There are echoes of Johnson’s influences throughout. September controls July, though we never hear from her directly; the reader recalls Daphne Du Maurier’s Rebecca. The twisting of the plot nods, perhaps, to Sarah Waters; and Johnson has said that the work of Stephen King has been important to her (though it is a step too far when the girls dress as the twins in The Shiningfor Halloween). The book is shot through with horror, keeping the tension at a fever pitch even in moments of quiet.
Sisters is a small but perfectly formed novel. Readers put off by Johnson’s promising but imperfect 2016 collection, Fen, or the magical realist tendencies of Everything Under would do well to give her a second chance. In Sisters, Johnson’s predilection for the abject, the monstrous and the ominous are marshalled to real purpose, revealing a writer whose precocious talents seem bound only to increase with every new work.
As usual in Johnson’s fiction, the atmosphere is thick with menace. In bed at night, July feels a strange figure crouching on top of her. September orders her to eat an entire jar of mayonnaise and draw a razor across her throat. There’s an increasingly tense bout of hide-and-seek, in which September seems to disappear into a wall. Doomy cadences play their part. ‘That was the day I had promised her everything a person could promise,’ July tells us of a dare gone wrong.
Johnson pulls off a great feat in this book. We are propelled by her story, even while we barely know what it is; absorbed by characters at once abstract yet fully drawn. She allows just enough clarity to pierce through, like flashes of an image amid white noise, until finally we can grasp and appreciate the whole picture that has so thrillingly eluded us.
The novel’s final, psychological twist veers towards the pulpy, and might leave some readers feeling cheated – but Johnson’s commitment to her characters, her interest in complex relationships and power dynamics, her atmospheric style and an unresolved, ambiguous ending elevate the novel beyond its plot. Johnson’s insight is to understand the irresistible pull of an all-consuming relationship; the thrill of a feverish, girlish collapse of boundaries. “It was only when September was around that colour returned,” July explains. At a party, she sees her sister through the eyes of strangers, holding their image of September alongside her own special understanding of her.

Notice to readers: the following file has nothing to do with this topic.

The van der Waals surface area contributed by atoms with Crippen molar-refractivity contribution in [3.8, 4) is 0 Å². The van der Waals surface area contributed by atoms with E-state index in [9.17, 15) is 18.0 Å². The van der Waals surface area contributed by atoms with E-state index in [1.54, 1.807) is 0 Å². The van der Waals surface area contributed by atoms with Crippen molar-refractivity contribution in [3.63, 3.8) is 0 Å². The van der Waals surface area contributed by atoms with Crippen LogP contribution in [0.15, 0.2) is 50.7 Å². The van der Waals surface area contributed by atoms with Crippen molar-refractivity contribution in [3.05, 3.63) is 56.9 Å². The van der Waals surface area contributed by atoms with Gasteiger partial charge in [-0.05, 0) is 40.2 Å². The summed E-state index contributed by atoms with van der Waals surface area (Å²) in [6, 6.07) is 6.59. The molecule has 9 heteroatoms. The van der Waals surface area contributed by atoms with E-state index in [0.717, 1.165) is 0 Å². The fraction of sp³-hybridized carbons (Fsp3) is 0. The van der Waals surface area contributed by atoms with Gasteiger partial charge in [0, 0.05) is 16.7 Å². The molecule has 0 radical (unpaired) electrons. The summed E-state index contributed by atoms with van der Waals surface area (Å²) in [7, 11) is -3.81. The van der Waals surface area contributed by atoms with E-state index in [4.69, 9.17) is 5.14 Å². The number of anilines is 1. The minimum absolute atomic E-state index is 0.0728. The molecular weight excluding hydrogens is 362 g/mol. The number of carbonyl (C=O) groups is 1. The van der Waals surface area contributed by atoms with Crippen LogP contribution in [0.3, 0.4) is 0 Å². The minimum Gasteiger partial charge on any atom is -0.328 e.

“Sisters” is a gripping ordeal, a relentlessly macabre account of grief and guilt, identity and codependency, teenage girls and their mothers. Crammed with disturbing images and powered by a dare-to-look-away velocity, it reminded me, in its general refusal to play nice, of early Ian McEwan. Johnson, a British writer whose first novel, “Everything Under,” was shortlisted for the Man Booker Prize, is as tough on her readers as she is on her characters: There’s a section toward the end when you think she might be about to offer a glimmer of hope, a chink of light, but you turn the page and the darkness rises again, cold as the North Sea. Her message is blunt and bleak: “Love was not enough in the end, not that kind of love.”